Making Odate’s Japanese Transom Part 2: Mitered boxed mortise-and-tenon

Japanese transom frame pieces

With the main frame mortising completed the mitered boxed mortise and tenon can be cut. It is without a doubt the hardest joint I have ever had to execute, but fear not! It took me three practice tries to get comfortable with the sequence of layout. If you can follow along, this can be accomplished.

Mitered boxed mortise and tenon

Fundamental to being able to make a joint like this is the skill of sawing perfectly to your layout line and square. Desmond King, in his book “Shoji and Kumiko Design”, gives a great set of exercises for learning to run a Japanese saw straight and true in a cut.

IMAG0317

It really, really pays to practice consistently to build up your muscle memory. I use a wooden cutting fence to start my saw kerf. I bring the fence up to my cutting knife that has been placed in the knife line and make a series of practice cuts on a squared piece of scrap pine.

Practice cuts

I do not mark a line on the side of the cut to tell me if it is square or not, you just have to be able to cut square. I make these practice cuts one at a time and check with a try square. Really pay attention to how it feels when you are cutting correctly. If you can do this fairly consistently you’ll save a lot of time paring your joints with a chisel.

Cutting tenon cheeks

Although I originally learned to rip the tenon cheeks before cutting the shoulders, Odate does the opposite. The rationale is that you can over cut your shoulder without it showing in the finished joint, but if you over cut the cheek it will show. Cutting the shoulder first gives you more feedback when you reach the bottom of the cut on the cheek. This is the time to be fearless and cut right to the line. I find that if I’m afraid of overcutting the line my hand will twist the saw away.

Veritas plow plane

Of course, I’m no master tategu-shokunin and most of my saw cuts require a little cleaning up. I use my Veritas router plane with an auxiliary fence to trim the tenon cheeks to the line. If you don’t have a router plane check out Paul Sellers video on Youtube “The poor man’s router”. Sellers is old school and awesome, I’ve learned a lot from his videos and hope to get his books some day.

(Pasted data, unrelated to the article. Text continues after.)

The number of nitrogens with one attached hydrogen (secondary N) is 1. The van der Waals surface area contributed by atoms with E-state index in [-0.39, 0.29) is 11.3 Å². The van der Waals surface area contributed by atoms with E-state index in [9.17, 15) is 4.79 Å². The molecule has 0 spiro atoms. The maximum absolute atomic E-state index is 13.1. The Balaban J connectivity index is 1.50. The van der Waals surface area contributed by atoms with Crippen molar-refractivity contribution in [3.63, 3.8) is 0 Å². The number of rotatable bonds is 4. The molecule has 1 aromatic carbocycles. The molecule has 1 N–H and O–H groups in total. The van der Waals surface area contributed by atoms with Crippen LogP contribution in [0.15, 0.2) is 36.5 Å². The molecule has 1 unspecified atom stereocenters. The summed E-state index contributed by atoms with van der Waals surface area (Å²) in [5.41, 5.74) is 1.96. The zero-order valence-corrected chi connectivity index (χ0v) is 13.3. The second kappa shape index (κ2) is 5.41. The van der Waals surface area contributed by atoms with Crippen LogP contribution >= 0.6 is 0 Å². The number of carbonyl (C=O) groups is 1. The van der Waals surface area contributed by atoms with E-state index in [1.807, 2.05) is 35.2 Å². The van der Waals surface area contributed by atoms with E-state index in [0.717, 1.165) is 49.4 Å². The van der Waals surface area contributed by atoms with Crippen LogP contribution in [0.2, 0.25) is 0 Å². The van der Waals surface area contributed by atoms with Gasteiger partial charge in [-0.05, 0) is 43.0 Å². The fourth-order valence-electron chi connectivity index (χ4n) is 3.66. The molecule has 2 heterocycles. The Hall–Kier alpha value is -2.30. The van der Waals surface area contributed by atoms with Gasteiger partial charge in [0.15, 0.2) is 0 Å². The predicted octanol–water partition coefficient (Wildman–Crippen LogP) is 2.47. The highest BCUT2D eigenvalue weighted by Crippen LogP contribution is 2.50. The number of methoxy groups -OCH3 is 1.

Shooting board

With all of the mortice boxes cut I trim the end of the joint square on a shooting board. I left an extra 1/8″ on the end of each joint for this purpose.

Marking mortise box height

Now the end of the joint is a consistent reference for marking the top of the mortise box. Leaving any less wood than 1/4″ would create a problem when cleaning the mortise for the box on the tenon.

Cutting mortise box

Here’s the cut, once again started with a little wooden fence and cut straight down. To complete the cut you flip the piece over and make a starting kerf on the outside miter line.

IMAG0325

This cut gives the teeth of your rip saw an nice place to start when cutting the miter.

Miter cut

Just like cutting the secondary shoulders on any fully housed tenon you cut away from your shoulders to avoid scratching them with the saw.

Paring endgrain

Trim the joint up, paring the end grain on the diagonal from both directions to avoid gouging your shoulders with the chisel. If you’ve managed to make it this far you are rewarded with half of an awesome looking bit of joinery.

Finished boxed mortise

This post is getting quite long, so I’m going to break this up into another post. Look for Odate’s Japanese Transom Part 3: Mitered tenon and final transom assembly.

Leave a Reply

Your email address will not be published. Required fields are marked *